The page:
i. יִתְבָּרַךְ וְיִשְׁתַּבַּח (glorified and celebrated)

i am afraid of the day

that i will say the mourner’s kaddish for you.

when i will sit in a minyan, surrounded by strangers

saying the names of their ancestors, sisters, or brothers,

and i will say your name, stacey.

in words that are foreign to us both,

in a language you and i never spoke,

i will say:

יִתְבָּרַךְ וְיִשְׁתַּבַּח וְיִתְפָּאַר וְיִתְרומַם וְיִתְנַשּא וְיִתְהַדָּר וְיִתְעַלֶּה וְיִתְהַלָּל שְׁמֵהּ דְּקֻדְשָׁא בְּרִיךְ הוּא

when i was younger and i thought you were old,

we would both pray for healing, for another year

in the book of life. i thought they were songs.

the mourner’s kaddish is different,

with no melodies to hide behind,

we thank god for the grief

we have suffered.

regardless of whether or not i agree

i will say amen.


ii. וְיִתְפָּאַר וְיִתְרומַם (lauded and praised)

i only call my mother for your sake.

in every conversation, your name slides through

our lips. stories slipped past me so easily,

when i thought they could still be told again.

oh please, i used to think when you got lost

driving in a straight line, overshooting the

zoo once, then twice, then somehow finding

yourself in the employee-only backlot while

your mother, my mother, and i waited

three generations on a hot sidewalk.

sometimes, i still tell this story

and feel guilty at the jokes i used to make

before the stories shifted to

please, don’t let it get worse,

i begged before i saw your wig cap

on your hairline and sun-goggles in the

dimly lit restaurant. you fumbled through

a menu you couldn’t read, not knowing

you were no longer beautiful.

please i thought before i saw you

in the hospital. i couldn’t deny how much you’ve lost.

you took twenty from your wallet and asked

me for a “hot iced tea with lemon.” you liked the snapple

i gave you. “keep the change.”

i didn’t. i felt too guilty.


last time i saw you, you called me

beautiful. you still call me beautiful

as if you could tell. i wonder if you remember me

differently now. and i wonder

if i’ll forget you differently too.

“this is it,” my mother said.

i asked her how she felt, and she said

“they say i have to be strong

for them.” i asked my mother who

“they” were, but she won’t tell me.

and so, i’ll never know.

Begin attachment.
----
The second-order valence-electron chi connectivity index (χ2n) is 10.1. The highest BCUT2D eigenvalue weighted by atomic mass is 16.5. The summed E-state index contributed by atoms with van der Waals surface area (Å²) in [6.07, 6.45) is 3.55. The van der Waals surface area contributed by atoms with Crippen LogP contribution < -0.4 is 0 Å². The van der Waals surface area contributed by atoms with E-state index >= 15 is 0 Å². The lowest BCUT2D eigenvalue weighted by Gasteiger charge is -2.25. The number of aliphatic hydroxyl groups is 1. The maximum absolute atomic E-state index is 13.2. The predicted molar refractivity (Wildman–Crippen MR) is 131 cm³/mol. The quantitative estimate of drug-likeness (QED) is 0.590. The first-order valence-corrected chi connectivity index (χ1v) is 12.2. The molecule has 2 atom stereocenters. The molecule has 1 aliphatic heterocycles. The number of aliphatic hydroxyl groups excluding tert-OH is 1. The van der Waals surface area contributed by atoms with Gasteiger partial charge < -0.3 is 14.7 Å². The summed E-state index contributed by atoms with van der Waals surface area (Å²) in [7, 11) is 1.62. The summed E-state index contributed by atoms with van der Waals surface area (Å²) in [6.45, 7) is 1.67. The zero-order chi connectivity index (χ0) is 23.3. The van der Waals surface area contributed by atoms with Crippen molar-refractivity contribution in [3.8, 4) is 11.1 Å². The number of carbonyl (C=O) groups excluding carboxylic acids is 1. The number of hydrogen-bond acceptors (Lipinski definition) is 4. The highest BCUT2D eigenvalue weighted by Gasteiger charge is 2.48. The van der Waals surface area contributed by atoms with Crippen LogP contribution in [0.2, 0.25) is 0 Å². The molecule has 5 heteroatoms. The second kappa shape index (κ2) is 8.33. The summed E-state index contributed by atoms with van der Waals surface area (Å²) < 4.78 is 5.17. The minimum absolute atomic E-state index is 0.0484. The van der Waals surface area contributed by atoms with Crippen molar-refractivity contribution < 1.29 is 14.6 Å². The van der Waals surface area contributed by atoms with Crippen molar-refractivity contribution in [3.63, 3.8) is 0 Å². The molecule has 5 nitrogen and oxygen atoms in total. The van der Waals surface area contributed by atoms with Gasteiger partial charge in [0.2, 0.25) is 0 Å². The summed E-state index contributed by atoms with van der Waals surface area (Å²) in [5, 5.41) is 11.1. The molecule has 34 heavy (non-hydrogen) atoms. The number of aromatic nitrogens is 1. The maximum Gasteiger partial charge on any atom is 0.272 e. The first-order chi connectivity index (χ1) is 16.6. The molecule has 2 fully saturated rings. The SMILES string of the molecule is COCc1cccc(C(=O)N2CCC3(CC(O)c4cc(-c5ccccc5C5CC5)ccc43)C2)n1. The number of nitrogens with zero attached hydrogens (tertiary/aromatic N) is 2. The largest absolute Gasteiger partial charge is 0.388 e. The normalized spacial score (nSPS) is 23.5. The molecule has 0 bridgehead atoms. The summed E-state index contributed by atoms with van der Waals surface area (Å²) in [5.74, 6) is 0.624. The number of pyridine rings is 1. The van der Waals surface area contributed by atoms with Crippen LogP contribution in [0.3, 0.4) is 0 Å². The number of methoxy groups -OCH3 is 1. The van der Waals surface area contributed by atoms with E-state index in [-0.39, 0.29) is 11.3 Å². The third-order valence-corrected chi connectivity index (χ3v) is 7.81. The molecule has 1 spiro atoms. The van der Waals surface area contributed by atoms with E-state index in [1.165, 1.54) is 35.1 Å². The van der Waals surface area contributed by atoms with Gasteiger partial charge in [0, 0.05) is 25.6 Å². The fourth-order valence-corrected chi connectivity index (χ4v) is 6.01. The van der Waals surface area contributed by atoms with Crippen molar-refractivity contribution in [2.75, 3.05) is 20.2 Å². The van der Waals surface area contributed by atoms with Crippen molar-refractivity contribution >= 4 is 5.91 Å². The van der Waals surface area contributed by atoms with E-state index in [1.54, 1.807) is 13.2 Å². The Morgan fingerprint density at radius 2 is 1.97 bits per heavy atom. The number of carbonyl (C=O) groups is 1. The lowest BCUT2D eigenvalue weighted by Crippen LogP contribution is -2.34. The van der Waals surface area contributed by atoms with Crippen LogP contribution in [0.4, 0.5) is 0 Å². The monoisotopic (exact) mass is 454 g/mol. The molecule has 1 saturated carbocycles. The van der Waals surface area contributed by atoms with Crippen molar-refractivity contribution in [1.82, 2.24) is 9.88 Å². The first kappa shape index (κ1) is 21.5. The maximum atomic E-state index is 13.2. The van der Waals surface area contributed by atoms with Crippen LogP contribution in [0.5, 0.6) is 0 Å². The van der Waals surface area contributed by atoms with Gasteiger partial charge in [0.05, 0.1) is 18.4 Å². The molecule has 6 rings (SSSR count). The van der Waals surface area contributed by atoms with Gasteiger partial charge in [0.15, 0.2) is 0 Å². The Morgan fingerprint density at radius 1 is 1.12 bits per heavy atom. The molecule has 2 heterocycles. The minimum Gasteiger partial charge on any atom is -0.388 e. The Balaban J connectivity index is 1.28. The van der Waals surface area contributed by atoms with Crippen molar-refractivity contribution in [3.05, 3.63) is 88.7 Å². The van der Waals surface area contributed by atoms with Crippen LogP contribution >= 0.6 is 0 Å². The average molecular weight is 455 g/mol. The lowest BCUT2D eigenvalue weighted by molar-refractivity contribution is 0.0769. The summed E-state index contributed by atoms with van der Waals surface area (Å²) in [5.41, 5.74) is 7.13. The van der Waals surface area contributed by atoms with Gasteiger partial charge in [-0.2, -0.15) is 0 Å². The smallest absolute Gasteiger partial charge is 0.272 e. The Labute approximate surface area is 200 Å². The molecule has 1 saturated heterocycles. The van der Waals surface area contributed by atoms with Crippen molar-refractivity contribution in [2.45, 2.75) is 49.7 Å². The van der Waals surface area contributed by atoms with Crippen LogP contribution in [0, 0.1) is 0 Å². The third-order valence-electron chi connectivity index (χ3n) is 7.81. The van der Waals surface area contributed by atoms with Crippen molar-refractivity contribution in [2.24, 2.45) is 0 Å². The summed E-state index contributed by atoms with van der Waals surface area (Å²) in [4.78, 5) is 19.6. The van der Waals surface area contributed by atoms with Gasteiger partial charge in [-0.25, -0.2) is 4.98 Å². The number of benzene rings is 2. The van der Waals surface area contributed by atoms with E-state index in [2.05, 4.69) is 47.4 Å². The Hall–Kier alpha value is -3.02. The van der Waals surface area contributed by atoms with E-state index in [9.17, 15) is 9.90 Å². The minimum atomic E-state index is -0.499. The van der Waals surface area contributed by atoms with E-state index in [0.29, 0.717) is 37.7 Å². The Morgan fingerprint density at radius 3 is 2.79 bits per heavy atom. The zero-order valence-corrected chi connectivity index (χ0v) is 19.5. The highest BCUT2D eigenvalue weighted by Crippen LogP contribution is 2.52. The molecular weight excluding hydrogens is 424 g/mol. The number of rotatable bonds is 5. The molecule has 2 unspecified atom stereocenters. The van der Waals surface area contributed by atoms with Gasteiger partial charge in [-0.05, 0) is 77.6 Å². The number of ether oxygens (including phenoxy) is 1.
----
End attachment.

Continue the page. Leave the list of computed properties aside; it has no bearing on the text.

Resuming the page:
iii. וְיִתְנַשּא וְיִתְהַדָּר (acclaimed and honored)

you never read poetry, did you?

my mother said you weren’t a reader,

you resisted the siddur at minyan

and your eyes glazed over the pages

so you didn’t have to say these words.

i don’t want to say them either, someday.

but when you are well enough to speak,

you tell me about vhs tapes

of murder mysteries and histories,

stories you get from your library,

any stories except your own.

i want to hear your stories

so i know that you lived once,

that your life didn’t end months ago

as you still breathe, waiting for your funeral.

tell me about the dog and your first battle scar

tell me about who you were at my age.

tell me why you see yourself in me

because you are the only one that sees it

and i’m terrified that i will be left

storyless too. and yet, i know.

this is it.

so i tell you stories on the phone.

silly ones, happy ones,

with blind optimism.

like there is something worth being happy about.


iv. וְיִתְהַדָּר וְיִתְעַלֶּה (extolled and exalted)

i want you to tell me

why you wouldn’t tell

anybody you were sick.

how long could it go on?

how did you let denial

coil around your throat so long?

i play naive

because i know you believe

that the world can be a beautiful place

and good only exists

if you believe there is no terror

if there are no problems feasting and festering.

god, i wish you were right.

i wish that things were better.

i wish you could see me

and call me beautiful

for the selfish reason

of letting me believe you.

of letting me believe in something other than the inevitability

of a room in a synagogue, and a hesitant prayer.


v. לְעֵלָּא מִן כָּל בִּרְכָתָא וְשִׁירָתָא (beyond all earthly words and blessings)

i await your crisis.

i’ve let it slip through me

as easily as we slipped across the border

from your world into mine.

i squirm

and can’t let this

end, i don’t know

how i can, don’t know how to

end things. don’t know

how to pray. so i’ll keep ending,

waiting for you to tell me something that’ll stay

i’ll keep ending, keep saying

goodbye, keep waiting,

keep waiting for the call,

and waiting.


R'fuah Sh'leimah

Abbie Langmead

"This absolute beast of a work has shown the way other people have impacted me, and shows the way that the past still works through me. On the surface, it shows the traces of my Jewish upbringing and the loss of my aunt, Stacey, on how I navigated grief. Upon further review, I'm seeing traces of the professor who convinced me to write it and has now spent a decade supporting my work. I'm seeing traces of another professor who told me that this poem was "(rightfully) angry at God," and how I didn't believe him until saying this prayer multiple times during funeral rites. I see traces of my mom, who was a Jewish educator and loved this poem, but will unfortunately never see it published due to her recent passing from the same disease as her sister two years prior. All of these small moments of the people around me that I've loved and lost appear in my work, and in return the work reflects how I honor them now."

Abbie Langmead (she/they) is a Sapphic Jewish writer, originally from Boston, MA. She is a recent graduate of Emerson College and will soon be attending Trinity College Dublin. Their work has appeared or is forthcoming with Quarter Press, Periphery Journal, Barbar, and others. Find them in those publications, hosting dinner parties in an apartment too crowded for the amount of people she invited, or exploring cities both familiar and new.

Why is this your Trace Fossil?